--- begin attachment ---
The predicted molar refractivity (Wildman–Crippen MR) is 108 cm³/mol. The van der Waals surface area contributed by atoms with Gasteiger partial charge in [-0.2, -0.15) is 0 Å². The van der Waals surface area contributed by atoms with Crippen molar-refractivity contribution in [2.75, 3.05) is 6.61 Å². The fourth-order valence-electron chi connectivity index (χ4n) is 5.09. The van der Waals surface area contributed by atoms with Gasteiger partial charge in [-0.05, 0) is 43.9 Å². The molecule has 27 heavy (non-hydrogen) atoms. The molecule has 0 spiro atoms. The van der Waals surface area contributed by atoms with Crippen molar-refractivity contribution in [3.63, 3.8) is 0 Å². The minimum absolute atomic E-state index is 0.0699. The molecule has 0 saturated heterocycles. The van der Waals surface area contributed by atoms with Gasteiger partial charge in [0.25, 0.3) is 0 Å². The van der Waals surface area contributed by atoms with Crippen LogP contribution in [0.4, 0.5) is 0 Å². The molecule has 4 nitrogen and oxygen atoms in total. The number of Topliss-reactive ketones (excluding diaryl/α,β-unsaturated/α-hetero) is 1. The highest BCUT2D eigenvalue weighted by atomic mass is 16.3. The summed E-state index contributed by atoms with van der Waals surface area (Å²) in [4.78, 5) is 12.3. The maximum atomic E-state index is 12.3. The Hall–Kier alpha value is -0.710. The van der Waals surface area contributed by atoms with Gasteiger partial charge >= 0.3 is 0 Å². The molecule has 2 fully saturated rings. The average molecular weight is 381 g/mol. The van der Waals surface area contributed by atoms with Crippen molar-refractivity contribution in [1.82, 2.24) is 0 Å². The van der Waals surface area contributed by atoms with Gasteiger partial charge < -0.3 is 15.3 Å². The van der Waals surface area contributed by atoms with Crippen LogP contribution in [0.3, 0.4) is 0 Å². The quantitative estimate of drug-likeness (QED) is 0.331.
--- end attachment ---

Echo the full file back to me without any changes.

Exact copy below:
The predicted molar refractivity (Wildman–Crippen MR) is 108 cm³/mol. The van der Waals surface area contributed by atoms with Gasteiger partial charge in [-0.2, -0.15) is 0 Å². The van der Waals surface area contributed by atoms with Crippen molar-refractivity contribution in [2.75, 3.05) is 6.61 Å². The fourth-order valence-electron chi connectivity index (χ4n) is 5.09. The van der Waals surface area contributed by atoms with Gasteiger partial charge in [-0.05, 0) is 43.9 Å². The molecule has 27 heavy (non-hydrogen) atoms. The molecule has 0 spiro atoms. The van der Waals surface area contributed by atoms with Crippen molar-refractivity contribution in [3.63, 3.8) is 0 Å². The minimum absolute atomic E-state index is 0.0699. The molecule has 0 saturated heterocycles. The van der Waals surface area contributed by atoms with Gasteiger partial charge in [0.25, 0.3) is 0 Å². The van der Waals surface area contributed by atoms with Crippen LogP contribution in [0.4, 0.5) is 0 Å². The molecule has 4 nitrogen and oxygen atoms in total. The number of Topliss-reactive ketones (excluding diaryl/α,β-unsaturated/α-hetero) is 1. The highest BCUT2D eigenvalue weighted by atomic mass is 16.3. The summed E-state index contributed by atoms with van der Waals surface area (Å²) in [4.78, 5) is 12.3. The maximum atomic E-state index is 12.3. The Hall–Kier alpha value is -0.710. The van der Waals surface area contributed by atoms with Gasteiger partial charge >= 0.3 is 0 Å². The molecule has 2 fully saturated rings. The average molecular weight is 381 g/mol. The van der Waals surface area contributed by atoms with Crippen molar-refractivity contribution in [1.82, 2.24) is 0 Å². The van der Waals surface area contributed by atoms with Gasteiger partial charge < -0.3 is 15.3 Å². The van der Waals surface area contributed by atoms with Crippen LogP contribution in [0.3, 0.4) is 0 Å². The quantitative estimate of drug-likeness (QED) is 0.331.